LOS ANGELES — Many
panelists at last week’s Americas Lodging Investment Summit (ALIS) suggested that North American lodging demand is due for a slowdown and
that the best development opportunities now lie outside of the so-called
gateway cities where demand has been the highest in recent years.
While 2015 marked
record-high U.S. hotel room demand, doom and gloom prevailed, with terms like
“clouds on the horizon,” “stench in the economy,” “pullback at the end of the
year,” and references to an up-cycle that’s “long in the tooth” peppering
comments from conference panelists.
Part of that mood might have been
influenced by missing attendees; while a record 3,000 people registered for the
event, attendance was thwarted somewhat by the East Coast storms that forced
the cancellation of many westbound flights.
combination of recent stock-market volatility — the result of China’s
chaotic economy and plunging energy prices — coupled with the continued growing
strength of the dollar, which is reducing the affordability of inbound travel from overseas, had many of
the conference’s analysts, hoteliers and developers voicing concern.
And while attendees noted
that hotel room supply growth remains slow relative to historic levels, the
growth of Airbnb continues to be a worry for hoteliers, especially for those
operating in larger cities where the home listing service has been most
“There are definitely some
winds swirling,” Hilton Worldwide CEO Christopher Nassetta said on an ALIS
panel last Tuesday. “There are a lot of things happening in the world causing a
lot of people to put the caution flags up.”
Marriott International CEO
and fellow panelist Arne Sorenson, referencing the recent stock market
volatility, said, “Yesterday was a disaster, today was huge, last week was more
of the same dynamic. Everybody looks at that and asks, ‘Are you seeing that
somehow in your business?’”
questions were being asked in the wake of the strongest U.S. lodging year on
record, according to STR. U.S. revenue per available room (RevPAR) rose 6.3%
from a year earlier. While that marked a slowdown from 2014’s 8.3% RevPAR
growth rate, it reflected room rates that rose 4.4%, to $120 a night, and an
occupancy rate that advanced 1.2 percentage points, to 65.6%.
Moreover, STR’s figures
suggest that the best bets for hotel-demand growth are outside of the coastal
cities and, in some cases, north and south of the U.S. border. New York City’s
RevPAR fell 1.7% last year (only Houston’s 3.3% RevPAR drop from the energy
crash was worse) as room supply grew and international tourism slowed, while
Airbnb listings might have whittled away some demand. San Francisco’s RevPAR
growth slowed to 7.5% from 13% the year prior.
Meanwhile, southern U.S.
markets flourished, hinting that developers might do best by investing in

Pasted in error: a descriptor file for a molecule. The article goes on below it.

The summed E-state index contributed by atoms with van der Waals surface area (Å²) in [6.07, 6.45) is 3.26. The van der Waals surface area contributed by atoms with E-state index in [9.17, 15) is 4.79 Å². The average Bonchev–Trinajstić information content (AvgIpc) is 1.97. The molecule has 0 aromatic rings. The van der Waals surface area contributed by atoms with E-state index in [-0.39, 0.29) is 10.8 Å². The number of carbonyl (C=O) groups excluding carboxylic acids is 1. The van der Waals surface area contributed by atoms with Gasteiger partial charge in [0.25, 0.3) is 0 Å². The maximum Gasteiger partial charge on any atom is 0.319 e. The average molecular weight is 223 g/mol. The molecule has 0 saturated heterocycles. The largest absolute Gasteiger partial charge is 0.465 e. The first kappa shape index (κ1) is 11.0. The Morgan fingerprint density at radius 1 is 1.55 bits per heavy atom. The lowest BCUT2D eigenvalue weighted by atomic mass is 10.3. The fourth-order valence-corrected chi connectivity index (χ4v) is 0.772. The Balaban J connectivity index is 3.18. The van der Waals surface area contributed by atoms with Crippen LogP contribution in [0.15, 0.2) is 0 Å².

markets where employment is steady and a drive-market contingent accounts for
most tourism dollars. In Florida, Tampa/St. Petersburg’s 14% RevPAR jump was
the fastest of the largest 25 U.S. markets, while Phoenix and Nashville had a
13% and 11% RevPAR increase last year, respectively.
“The consumer’s not
feeling great, but he or she is feeling just good enough to spend a little
money,” said economist and former White House senior adviser Todd Buckholtz
during one of ALIS’s keynotes. “So the hotels and motels that are conveniently
located and make their living off of these [drive-market] destinations are
probably in a pretty good position and at less risk than the so-called gateway
strengthening dollar and rising room rates in cities such as Miami, Seattle,
Honolulu and even the Caribbean are pushing some prospective travelers to
Canada and Mexico. Cancun saw an 82% occupancy rate in 2015, while last year’s
announcement of a Ritz-Carlton slated for Mexico City in 2019 reflected that
locale’s draw for higher-end travelers, both leisure and business, Mark Lunt,
hospitality leader for EY’s (formerly Ernst & Young) southeast, Latin
America and Caribbean region, said in a round-table discussion.
RevPAR spiked 18% last year, largely on travelers who would otherwise have
visited Seattle, said Carrie Russell, managing director at HVS Canada, in a
separate round-table discussion. She added that lodging demand in Alberta’s
Banff and Jasper areas was also up.
Still, there were some
signs of continued optimism for the U.S. lodging industry. Hilton used the
event to tout its new Tru midscale brand via a full-scale model of the
concept’s lobby area and guest room and said it had already reached agreements
to open more than 100 properties throughout the U.S.
“What we’re reporting
isn’t what it used to be, but it’s still pretty good,” said ALIS panelist and
STR Senior Vice President Jan Freitag. “We’re all going to make money in this